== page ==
The First District Appellate Court of Illinois expressed strong disapproval of a Cook County circuit court judge’s handling of a domestic violence case, in which the alleged victim’s request for an order of protection was denied and a less-stringent civil restraining order was issued instead.
“Having found abuse, the trial judge had no authority to unilaterally enter a civil restraining order in lieu of the plenary order of protection,” the appellate judges wrote. “Accordingly, we reverse the trial court’s order and remand for entry of a plenary order of protection.”
In the case, the alleged victim told Juan Jose Ramirez Torres, her boyfriend of 17 years and the father of her four children, that she wanted to end the relationship. Over the next six months, according to court documents, she alleged an escalating pattern of purported physical, mental, emotional and sexual abuse. Over two days of proceedings in the circuit court, the alleged victim and her sister provided both testimony and evidence, including photographs and police reports, to back up her claims.
When he took the stand, court documents said, Torres denied the abuse and said it was the alleged victim who struck him.
According to court documents, Cook County Judge Lionel Jean-Baptiste agreed the evidence showed a pattern of abuse. At the close of the trial, the appellate judges noted, Jean-Baptiste framed the issue in familial language, denying the plenary order of protection and entering the civil restraining order “to help manage the relationship between mom and dad.” The judge also ordered Torres to undergo alcohol and family counseling assessments.
In its order remanding the case for the issuance of an order of protection, the appellate court took particular note of a statement the circuit judge made directly to the alleged victim, saying that she had to “respect that [Torres] loves you and he still likes you.”
“One questions why [the alleged victim] should ‘respect that [Torres] loves’ her, particularly after he not only abused her, but also refused to accept any responsibility and blamed [her] for his own devastating actions,” the justices wrote. “Domestic violence is always alien to love; it humiliates, isolates, emotionally scars, demeans and dehumanizes the victim, and frequently, children of the victim as well. …[She] asked for an order of protection; she proved her entitlement to an order of protection; and the trial court should have entered an order of protection.”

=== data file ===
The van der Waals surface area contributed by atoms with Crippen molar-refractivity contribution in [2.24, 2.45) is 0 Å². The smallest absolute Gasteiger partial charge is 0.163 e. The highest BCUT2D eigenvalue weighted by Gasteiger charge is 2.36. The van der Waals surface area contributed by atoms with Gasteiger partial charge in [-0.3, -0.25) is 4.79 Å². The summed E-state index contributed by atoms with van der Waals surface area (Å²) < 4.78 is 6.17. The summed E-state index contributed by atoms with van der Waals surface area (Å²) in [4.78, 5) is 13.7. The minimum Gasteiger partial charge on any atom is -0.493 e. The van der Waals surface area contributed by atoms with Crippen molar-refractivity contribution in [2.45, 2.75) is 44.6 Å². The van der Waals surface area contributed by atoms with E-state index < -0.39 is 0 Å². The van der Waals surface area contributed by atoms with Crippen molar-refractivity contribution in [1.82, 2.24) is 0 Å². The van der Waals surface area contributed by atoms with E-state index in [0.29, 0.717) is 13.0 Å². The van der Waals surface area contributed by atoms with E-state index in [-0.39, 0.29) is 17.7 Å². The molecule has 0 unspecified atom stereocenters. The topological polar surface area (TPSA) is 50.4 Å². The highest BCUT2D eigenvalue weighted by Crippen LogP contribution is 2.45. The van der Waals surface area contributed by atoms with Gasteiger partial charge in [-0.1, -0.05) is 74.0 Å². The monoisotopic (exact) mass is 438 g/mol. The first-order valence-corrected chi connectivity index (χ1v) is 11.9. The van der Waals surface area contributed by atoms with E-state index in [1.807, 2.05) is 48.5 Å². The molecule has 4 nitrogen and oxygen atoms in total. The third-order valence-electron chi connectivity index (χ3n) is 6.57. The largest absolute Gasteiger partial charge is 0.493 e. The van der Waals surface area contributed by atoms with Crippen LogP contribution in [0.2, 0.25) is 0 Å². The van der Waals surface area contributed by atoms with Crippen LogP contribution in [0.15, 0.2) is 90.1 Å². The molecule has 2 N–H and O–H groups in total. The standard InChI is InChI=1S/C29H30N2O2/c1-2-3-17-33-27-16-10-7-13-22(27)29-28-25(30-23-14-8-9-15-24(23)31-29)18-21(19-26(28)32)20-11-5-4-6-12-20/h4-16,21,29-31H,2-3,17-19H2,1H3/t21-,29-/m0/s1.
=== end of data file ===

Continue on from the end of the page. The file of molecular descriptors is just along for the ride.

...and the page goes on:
The case drew the attention of a number of outside organizations, as evidenced by an amicus brief filed in support of the alleged domestic violence victim by eight such groups, including the Loyola University Civitas Child Law Center, the Chicago Metropolitan Battered Women’s Network, the Chicago Appleseed Fund for Justice, Sargent Shriver National Center on Poverty Law and the John Marshall Law School Domestic Violence Clinical Advocacy Program.
The organizations said they worried the lower court’s ruling, if allowed to stand, could allow other judges to treat other domestic violence victims similarly.
In finding the case did qualify for an order of protection, the appellate court turned to the Illinois Domestic Violence Act, which states that once the trial court finds that the petitioner has been abused, an order of protection “shall issue.” The appellate court interpreted “shall issue” as a mandatory term requiring the trial court to enter an order of protection, which carries much greater protection for victims than a civil restraining order and much stronger penalties for abusers who violate the terms of the order.
“The Illinois Domestic Violence Act deals explicitly and boldly with an issue that, sadly, will never be cured, but can be addressed through advocacy, awareness and activism,” the justices wrote.
Justice Michael B. Hyman delivered the opinion of the appellate court, with justices P. Scott Neville and John B. Simon concurring.
The plaintiff was represented by legal assistance organization, LAF, of Chicago, and by attorneys from the Los Angeles office of Dentons.